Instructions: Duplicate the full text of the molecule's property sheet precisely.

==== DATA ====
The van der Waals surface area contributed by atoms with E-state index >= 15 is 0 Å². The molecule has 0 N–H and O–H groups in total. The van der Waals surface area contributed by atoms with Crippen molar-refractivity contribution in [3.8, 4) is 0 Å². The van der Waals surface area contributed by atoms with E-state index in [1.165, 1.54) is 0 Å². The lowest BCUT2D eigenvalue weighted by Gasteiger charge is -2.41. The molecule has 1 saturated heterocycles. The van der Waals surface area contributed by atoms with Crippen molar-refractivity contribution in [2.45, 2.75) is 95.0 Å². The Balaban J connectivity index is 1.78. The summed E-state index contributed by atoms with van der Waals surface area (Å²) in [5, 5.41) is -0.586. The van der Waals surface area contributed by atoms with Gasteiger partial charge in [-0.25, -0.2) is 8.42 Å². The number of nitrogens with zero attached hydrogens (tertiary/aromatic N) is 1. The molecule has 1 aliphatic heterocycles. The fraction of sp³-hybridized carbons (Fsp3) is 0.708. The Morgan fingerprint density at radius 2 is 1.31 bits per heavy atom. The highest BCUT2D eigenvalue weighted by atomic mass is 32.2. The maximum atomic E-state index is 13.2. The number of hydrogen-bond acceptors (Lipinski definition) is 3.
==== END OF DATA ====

The van der Waals surface area contributed by atoms with E-state index >= 15 is 0 Å². The molecule has 0 N–H and O–H groups in total. The van der Waals surface area contributed by atoms with Crippen molar-refractivity contribution in [3.8, 4) is 0 Å². The van der Waals surface area contributed by atoms with E-state index in [1.165, 1.54) is 0 Å². The lowest BCUT2D eigenvalue weighted by Gasteiger charge is -2.41. The molecule has 1 saturated heterocycles. The van der Waals surface area contributed by atoms with Crippen molar-refractivity contribution in [2.45, 2.75) is 95.0 Å². The Balaban J connectivity index is 1.78. The summed E-state index contributed by atoms with van der Waals surface area (Å²) in [5, 5.41) is -0.586. The van der Waals surface area contributed by atoms with Gasteiger partial charge in [-0.25, -0.2) is 8.42 Å². The number of nitrogens with zero attached hydrogens (tertiary/aromatic N) is 1. The molecule has 1 aliphatic heterocycles. The fraction of sp³-hybridized carbons (Fsp3) is 0.708. The Morgan fingerprint density at radius 2 is 1.31 bits per heavy atom. The highest BCUT2D eigenvalue weighted by atomic mass is 32.2. The maximum atomic E-state index is 13.2. The number of hydrogen-bond acceptors (Lipinski definition) is 3.